Procter and Gamble Baltimore Plant
Procter and Gamble Baltimore Plant is a historic factory complex located at Locust Point in Baltimore, Maryland, United States. It is a compact industrial complex built by the national corporation Procter & Gamble comprising five major three-story brick buildings spread over 10 acres (40,000 m2). These major buildings are the Process Building (1929), the Soap Chip Building (1929), the Bar Soap Building (1929), the Warehouse (1929), and the Tide Building (1949).
Procter and Gamble Baltimore Plant
|Location||1422 Nicholson St., Baltimore, Maryland|
|Area||10 acres (4.0 ha)|
|Architect||Manley, Henry, engineer|
|Architectural style||Modern Movement|
|NRHP reference #||99001280|
|Added to NRHP||October 28, 1999|
Procter & Gamble's late 1920s decision to locate its second east coast soap manufacturing plant in Baltimore reflects the strengths of Baltimore's industrial infrastructure in the early 20th century. Their choice of sites is particularly telling in light of Procter & Gamble's unique strengths as a corporation. Founded in 1837 as a family partnership, Procter & Gamble by the beginning of the 20th century had developed into a major U.S. corporation. Procter & Gamble pioneered practices such as radio and television advertising, application of technology developed by in-house laboratories, market research, brand-management systems, promotion from within the organization, employee profit-sharing, and rationalized production schedules. The company has long been known as an innovative, well-run entity that developed and refined methods that defined mid-20th century American corporate culture.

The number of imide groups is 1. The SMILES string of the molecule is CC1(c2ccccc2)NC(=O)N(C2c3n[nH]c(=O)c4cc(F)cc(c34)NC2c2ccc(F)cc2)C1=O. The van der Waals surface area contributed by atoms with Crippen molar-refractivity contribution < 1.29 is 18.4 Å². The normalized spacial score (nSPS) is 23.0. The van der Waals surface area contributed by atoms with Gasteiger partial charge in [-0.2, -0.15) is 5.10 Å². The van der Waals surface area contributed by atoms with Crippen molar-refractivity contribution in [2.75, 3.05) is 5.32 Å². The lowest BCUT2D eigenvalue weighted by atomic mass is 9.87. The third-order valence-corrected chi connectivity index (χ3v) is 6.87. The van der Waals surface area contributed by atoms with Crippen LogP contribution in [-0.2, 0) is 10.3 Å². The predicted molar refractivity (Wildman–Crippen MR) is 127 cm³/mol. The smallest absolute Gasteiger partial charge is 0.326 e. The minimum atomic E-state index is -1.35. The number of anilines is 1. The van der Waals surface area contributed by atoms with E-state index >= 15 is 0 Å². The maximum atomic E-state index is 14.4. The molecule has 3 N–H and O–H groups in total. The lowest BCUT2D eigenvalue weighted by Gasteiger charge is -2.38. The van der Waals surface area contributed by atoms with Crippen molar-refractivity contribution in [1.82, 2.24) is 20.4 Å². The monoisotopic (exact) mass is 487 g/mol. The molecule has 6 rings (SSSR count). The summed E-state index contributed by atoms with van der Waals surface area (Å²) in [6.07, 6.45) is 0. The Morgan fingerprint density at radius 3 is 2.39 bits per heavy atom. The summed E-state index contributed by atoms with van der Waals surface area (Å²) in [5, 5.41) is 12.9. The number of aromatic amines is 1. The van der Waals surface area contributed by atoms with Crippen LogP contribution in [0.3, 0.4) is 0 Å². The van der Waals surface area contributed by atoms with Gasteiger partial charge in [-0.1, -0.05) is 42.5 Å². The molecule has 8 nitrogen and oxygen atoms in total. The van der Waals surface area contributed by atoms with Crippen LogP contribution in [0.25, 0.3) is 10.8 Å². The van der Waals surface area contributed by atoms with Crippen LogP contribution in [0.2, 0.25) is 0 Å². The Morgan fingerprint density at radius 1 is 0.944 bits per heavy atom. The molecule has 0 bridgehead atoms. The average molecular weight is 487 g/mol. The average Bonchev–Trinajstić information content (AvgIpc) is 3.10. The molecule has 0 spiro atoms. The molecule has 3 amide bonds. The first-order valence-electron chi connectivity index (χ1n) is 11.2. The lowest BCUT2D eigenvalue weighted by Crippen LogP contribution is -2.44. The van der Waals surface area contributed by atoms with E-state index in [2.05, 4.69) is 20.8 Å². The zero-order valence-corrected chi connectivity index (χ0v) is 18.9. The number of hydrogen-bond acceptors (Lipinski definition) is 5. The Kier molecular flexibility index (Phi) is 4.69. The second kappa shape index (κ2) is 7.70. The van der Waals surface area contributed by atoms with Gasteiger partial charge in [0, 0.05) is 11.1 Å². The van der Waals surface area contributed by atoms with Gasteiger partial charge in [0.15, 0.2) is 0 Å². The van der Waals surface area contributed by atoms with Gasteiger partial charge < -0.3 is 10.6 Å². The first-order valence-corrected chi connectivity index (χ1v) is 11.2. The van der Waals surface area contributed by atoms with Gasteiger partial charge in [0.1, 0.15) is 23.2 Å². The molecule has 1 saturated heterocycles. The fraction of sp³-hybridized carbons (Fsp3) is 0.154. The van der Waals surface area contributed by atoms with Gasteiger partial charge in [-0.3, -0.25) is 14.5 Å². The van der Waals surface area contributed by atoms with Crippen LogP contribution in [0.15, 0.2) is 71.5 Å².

Material published in 1955 and 1964 provides an indication of the company's impact and operations. On the occasion of their 25th anniversary in 1955, Procter & Gamble placed an advertisement that touted the company's impact on Baltimore:
Most of the dollars that Ivory brings to Baltimore in P&G Payroll and plant-operating expenditures are quickly passed on to local business. Whenever possible Procter & Gamble buys the supplies and services it needs here in town.
Employees at Procter & Gamble are able to help make better jobs for others because they enjoy unusually steady jobs themselves -- are year- round customers for local business of all kinds. Procter & Gamble's famous employment plan guarantees eligible employees 48 weeks' work each year - - in addition to profit- sharing and pension benefits.
Tax money paid by P&G and other leading local industries benefits the entire community. It helps provide better schools and parks, greater fire and police protection.
By 1990, the Procter & Gamble Baltimore Plant was producing only soaps like Ivory and Camay, and synthetic liquid detergents like Joy, Dawn, and liquid Cascade. In 1993, Procter & Gamble set aside reserves to fund a major restructuring of the corporation, including plant consolidation. On January 13, 1994, they announced that the Baltimore Plant was one of four that would be closed.
- "National Register Information System". National Register of Historic Places. National Park Service. March 13, 2009.
- Betty Bird and Heather Ewing (April 1999). "National Register of Historic Places Registration: Procter and Gamble Baltimore Plant" (PDF). Maryland Historical Trust. Retrieved 2016-04-01.
- Dresser, Michael; Selby, Holly (January 14, 1994). "Procter & Gamble site closing". The Baltimore Sun. Retrieved January 4, 2018.
- Procter and Gamble Baltimore Plant, Baltimore City, including photo from 1999, at Maryland Historical Trust